# Division Algebra has No Zero Divisors

## Theorem

Let $A = \left({A_F, \oplus}\right)$ be an algebra over a field $F$.

Then $A$ is a division algebra if and only if it has no zero divisors.

That is:

- $\forall a, b \in A_F: a \oplus b = \mathbf 0_A \implies a = \mathbf 0_A \lor b = \mathbf 0_A$

If the product of two elements of $A$ is zero, then at least one of those elements must itself be zero.

Some sources use this as the definition of a division algebra and from it deduce:

- $\forall a, b \in A_F, b \ne \mathbf 0_A: \exists_1 x \in A_F, y \in A_F: a = b \oplus x, a = y \oplus b$

## Proof

Let $A$ be a division algebra, in the sense that:

- $\forall a, b \in A_F, b \ne \mathbf 0_A: \exists_1 x \in A_F, y \in A_F: a = b \oplus x, a = y \oplus b$

Suppose that $\exists a, b \in A_F \setminus \left\{{\mathbf 0_A}\right\}: \mathbf 0_A = b \oplus a$.

Then by definition of the zero vector we also have that $\mathbf 0_A = b \oplus \mathbf 0_A$.

So there are two elements $x$ of $A_F$ such that $\mathbf 0_A = b \oplus x$, that is, $a$ and $\mathbf 0_A$.

Similarly, suppose that $\exists a, b \in A_F \setminus \left\{{\mathbf 0_A}\right\}: \mathbf 0_A = a \oplus b$.

Then by definition of the zero vector we also have that $\mathbf 0_A = \mathbf 0_A \oplus b$.

So there are two elements $y$ of $A_F$ such that $\mathbf 0_A = y \oplus b$, that is, $a$ and $\mathbf 0_A$.

So $A$ can not be a division algebra.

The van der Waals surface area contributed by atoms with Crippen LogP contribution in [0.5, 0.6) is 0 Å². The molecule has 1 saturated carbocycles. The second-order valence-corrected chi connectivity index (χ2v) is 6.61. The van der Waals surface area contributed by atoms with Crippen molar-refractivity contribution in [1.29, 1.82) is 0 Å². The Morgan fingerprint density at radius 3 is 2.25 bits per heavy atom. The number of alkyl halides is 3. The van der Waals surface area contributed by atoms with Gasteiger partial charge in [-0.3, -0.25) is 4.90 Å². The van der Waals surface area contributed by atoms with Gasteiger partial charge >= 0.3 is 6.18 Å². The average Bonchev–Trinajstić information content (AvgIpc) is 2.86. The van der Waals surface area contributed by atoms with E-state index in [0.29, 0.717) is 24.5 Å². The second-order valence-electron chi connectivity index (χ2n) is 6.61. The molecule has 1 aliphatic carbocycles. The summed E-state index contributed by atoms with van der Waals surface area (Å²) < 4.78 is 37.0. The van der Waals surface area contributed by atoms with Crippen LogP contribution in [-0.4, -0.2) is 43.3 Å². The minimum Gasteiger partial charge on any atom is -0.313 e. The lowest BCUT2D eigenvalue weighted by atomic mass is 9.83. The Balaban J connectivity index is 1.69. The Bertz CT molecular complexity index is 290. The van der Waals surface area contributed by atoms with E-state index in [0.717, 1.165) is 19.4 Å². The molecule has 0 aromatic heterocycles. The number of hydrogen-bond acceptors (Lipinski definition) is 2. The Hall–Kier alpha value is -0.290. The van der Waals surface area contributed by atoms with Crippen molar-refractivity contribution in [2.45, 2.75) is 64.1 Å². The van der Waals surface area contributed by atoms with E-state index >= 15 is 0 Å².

So it follows that if:

- $\forall a, b \in A_F, b \ne \mathbf 0_A: \exists_1 x \in A_F, y \in A_F: a = b \oplus x, a = y \oplus b$

then:

- $\forall a, b \in A_F: a \oplus b = \mathbf 0_A \implies a = \mathbf 0_A \lor b = \mathbf 0_A$

$\Box$

Now suppose that:

- $\forall a, b \in A_F: a \oplus b = \mathbf 0_A \implies a = \mathbf 0_A \lor b = \mathbf 0_A$

Suppose $\exists x_1, x_2 \in A_F, x_1 \ne x_2$ such that:

- $a = b \oplus x_1$
- $a = b \oplus x_2$

We have that $x_1 \ne x_2$ and so $x_1 - x_2 = z \ne \mathbf 0_A$.

Thus $b \oplus x_1 - b \oplus x_2 = \mathbf 0_A$.

As $\oplus$ is a bilinear mapping, it follows that $b \oplus \left({x_1 - x_2}\right) = \mathbf 0_A$ and so $b \oplus z = \mathbf 0_A$.

But $z \ne \mathbf 0_A$ and so it is not the case that $\forall a, b \in A_F: a \oplus b = \mathbf 0_A \implies a = \mathbf 0_A \lor b = \mathbf 0_A$.

Similarly it can be shown that if $\exists y_1, y_2 \in A_F, y_1 \ne y_2$ such that:

- $a = y_1 \oplus b$
- $a = y_2 \oplus b$

then it is not the case that $\forall a, b \in A_F: a \oplus b = \mathbf 0_A \implies a = \mathbf 0_A \lor b = \mathbf 0_A$.

Now suppose that:

- $\exists a, b \in A_F, b \ne \mathbf 0_A: \not \exists_1 x \in A_F: a = b \oplus x$

or

- $\exists a, b \in A_F, b \ne \mathbf 0_A: \not \exists_1 y \in A_F: a = y \oplus b$

Thus it is not the case that $\forall a, b \in A_F: a \oplus b = \mathbf 0_A \implies a = \mathbf 0_A \lor b = \mathbf 0_A$.

So it follows that if:

- $\forall a, b \in A_F: a \oplus b = \mathbf 0_A \implies a = \mathbf 0_A \lor b = \mathbf 0_A$

then:

$\blacksquare$